1. Inhalt
  2. Navigation
  3. Weitere Inhalte
  4. Metanavigation
  5. Suche
  6. Choose from 30 Languages


Americans question role of race in Zimmerman acquittal

The acquittal of George Zimmerman in the fatal shooting of 17-year-old African American Trayvon Martin has outraged many people in the US. Many believe that race played a role in the case.

The acquittal of George Zimmerman has stirred up strong emotions in the US and sparked heated discussion not only on the major television broadcasters, but also among people attending Sunday mass at St. Augustine, the main church for Catholic African Americans in Washington, D.C.

"A Caucasian male shot an African male," Raymond Umunna told DW. "It's easy to assume race; it is so easy to blame race. But that's where we need to be careful and have a critical mind to see beyond the veil of race and see what actually triggered this event, so that it could be prevented."

People attend a rally in reaction to a not guilty verdict for George Zimmerman in New York July 14, 2013. Cleared by a Florida jury, Zimmerman walked free from criminal charges in the shooting death of unarmed black teenager Trayvon Martin but still faces public outrage, a possible civil suit and demands for a federal investigation. REUTERS/Eric Thayer (UNITED STATES - Tags: CIVIL UNREST CRIME LAW POLITICS)

Across the US, Americans have protested Zimmerman's aqcuittal

Although Zimmerman's father is white, his mother is originally from Peru. On a voter registration document from 2002, Zimmerman identified himself as Hispanic and a Democrat.

Others at St. Augustine see the case very differently from Umunna. One female churchgoer, who didn't want to be named, railed against what she considered a biased court proceeding.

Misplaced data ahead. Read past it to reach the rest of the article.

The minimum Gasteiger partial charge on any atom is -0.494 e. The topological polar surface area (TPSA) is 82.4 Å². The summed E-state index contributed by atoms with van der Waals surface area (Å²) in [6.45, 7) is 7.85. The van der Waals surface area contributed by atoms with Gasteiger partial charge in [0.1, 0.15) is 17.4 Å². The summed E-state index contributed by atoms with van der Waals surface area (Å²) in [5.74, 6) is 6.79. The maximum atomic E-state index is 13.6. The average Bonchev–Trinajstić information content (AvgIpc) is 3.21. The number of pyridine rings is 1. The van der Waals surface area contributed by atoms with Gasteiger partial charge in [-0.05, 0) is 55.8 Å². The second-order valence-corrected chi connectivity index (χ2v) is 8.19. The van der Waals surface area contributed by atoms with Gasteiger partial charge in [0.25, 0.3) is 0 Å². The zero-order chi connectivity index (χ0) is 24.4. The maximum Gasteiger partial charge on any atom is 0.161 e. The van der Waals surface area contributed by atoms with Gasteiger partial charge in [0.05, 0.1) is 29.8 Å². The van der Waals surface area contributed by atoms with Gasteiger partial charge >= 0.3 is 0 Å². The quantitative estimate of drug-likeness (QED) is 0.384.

An elderly newspaper salesman in front of the church door sighed, saying that the case wasn't just, because deadly force should never be used against someone who's unarmed. He said that the acquittal was connected not only to race, but also social status, because Zimmerman's father is a retired judge.

The priest in the church also addressed Zimmerman's acquittal. In his sermon, he talked about his many personal experiences with discrimination and exclusion. At the end, he reminded his congregation of the story of the "Good Samaritan," calling on his audience to set a good example despite the outcome of the Zimmerman trial.

'Stand Your Ground'

Michael Werz, with the center-left think tank Center for American Progress in Washington D.C., told DW that conservative lawmakers in Florida helped create the conditions that led to Trayvon Martin's death.

In Florida, the "Stand Your Ground" law allows citizens to use deadly force with a weapon when confronted with an unlawful threat, even if there's the possibility to retreat.

According to Werz, the law has created a "legal grey area." Zimmerman felt empowered to conduct armed patrols in his neighborhood and try to keep out people who he thought didn't belong there, Werz said.

George Zimmerman talks to court security investigator Robert Hemmert for a recess after a jury question during his trial in the shooting death of Trayvon Martin at the Seminole County Criminal Justice Center, in Sanford, Florida, July 13, 2013. Zimmerman has been charged with second-degree murder for the 2012 shooting death of Trayvon Martin. REUTERS/Joe Burbank/Pool (UNITED STATES - Tags: CRIME LAW) - eingestellt von gri